A HEREFORDSHIRE fruit grower whose family have farmed in the county for generations has won an eight year polytunnel planning battle.

Neil Cockburn’s application for the plastic tunnels, used to protect crops and extend the growing season, at Pennoxstone Court Farm, Kings Caple, has been backed by a planning inspector.

The NFU described the decision as "vital" for the rural economy in securing a future for the business with its 150 jobs and boosting horticulture in the county.

Mr Cockburn has been fighting his planning battle since 2006 as the business is in an Area of Outstanding Natural Beauty (AONB).

The application to retain 25 hectares of polytunnels that the business needs to survive was initially approved by Herefordshire Council’s planning committee but has been subject to a judicial review, appeals and other legal wrangling over the years.

Neil and his wife, Izabella, said they were "delighted" at the result which brought eight "very difficult" years for the family business to an end.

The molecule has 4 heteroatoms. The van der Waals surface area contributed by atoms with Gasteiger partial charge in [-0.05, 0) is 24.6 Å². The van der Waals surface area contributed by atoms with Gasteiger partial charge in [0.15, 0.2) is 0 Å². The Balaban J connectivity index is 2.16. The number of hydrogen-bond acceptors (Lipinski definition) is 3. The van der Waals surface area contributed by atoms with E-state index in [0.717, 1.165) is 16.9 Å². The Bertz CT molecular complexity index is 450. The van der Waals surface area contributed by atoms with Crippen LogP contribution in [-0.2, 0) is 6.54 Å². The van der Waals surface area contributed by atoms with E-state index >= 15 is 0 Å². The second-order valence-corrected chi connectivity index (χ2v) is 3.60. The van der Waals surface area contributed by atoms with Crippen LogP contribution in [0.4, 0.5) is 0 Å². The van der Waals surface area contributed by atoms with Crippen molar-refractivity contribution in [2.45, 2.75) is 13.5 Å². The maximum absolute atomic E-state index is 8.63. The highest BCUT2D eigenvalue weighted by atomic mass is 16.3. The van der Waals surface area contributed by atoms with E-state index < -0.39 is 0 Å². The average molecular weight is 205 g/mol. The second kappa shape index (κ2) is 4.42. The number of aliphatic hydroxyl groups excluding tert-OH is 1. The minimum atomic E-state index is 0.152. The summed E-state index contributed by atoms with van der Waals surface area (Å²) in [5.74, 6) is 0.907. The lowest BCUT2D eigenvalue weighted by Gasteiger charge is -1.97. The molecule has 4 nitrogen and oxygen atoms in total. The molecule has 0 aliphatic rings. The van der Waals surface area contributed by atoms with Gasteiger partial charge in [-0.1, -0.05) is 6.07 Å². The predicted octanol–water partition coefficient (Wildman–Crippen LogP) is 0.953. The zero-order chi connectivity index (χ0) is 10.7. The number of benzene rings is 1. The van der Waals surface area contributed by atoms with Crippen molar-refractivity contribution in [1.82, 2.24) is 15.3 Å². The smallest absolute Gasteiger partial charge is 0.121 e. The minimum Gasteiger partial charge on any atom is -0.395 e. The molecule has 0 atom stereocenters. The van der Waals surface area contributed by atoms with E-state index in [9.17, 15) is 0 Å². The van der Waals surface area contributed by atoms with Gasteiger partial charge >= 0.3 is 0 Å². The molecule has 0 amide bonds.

There are a range of conditions attached to the permission and the business will implement a landscape management and habitat conservation plan for the site.

The inspector said there was “a very strong economic case” and recognised the AONB was a living and working landscape, “largely created through human intervention, where agriculture has taken place for many years and the natural beauty of the surroundings is, at least, partly as a result of the cultivation of farmlands”.

Sarah Faulkner, NFU environment and rural affairs adviser, said: “Farmers and growers are custodians of rural areas but we must also remember that the countryside is a working landscape.

“The NFU works closely with planning authorities and while this has been quite the process we are pleased as this is a victory for this business and Herefordshire horticulture."

NFU regional director John Mercer said polytunnels were a vital element of the "good news story" that is the region’s soft fruit and horticulture sector.

Mr Cockburn has grown strawberries at Kings Caple for more than 30 years with the business itself dating back to the 19th century.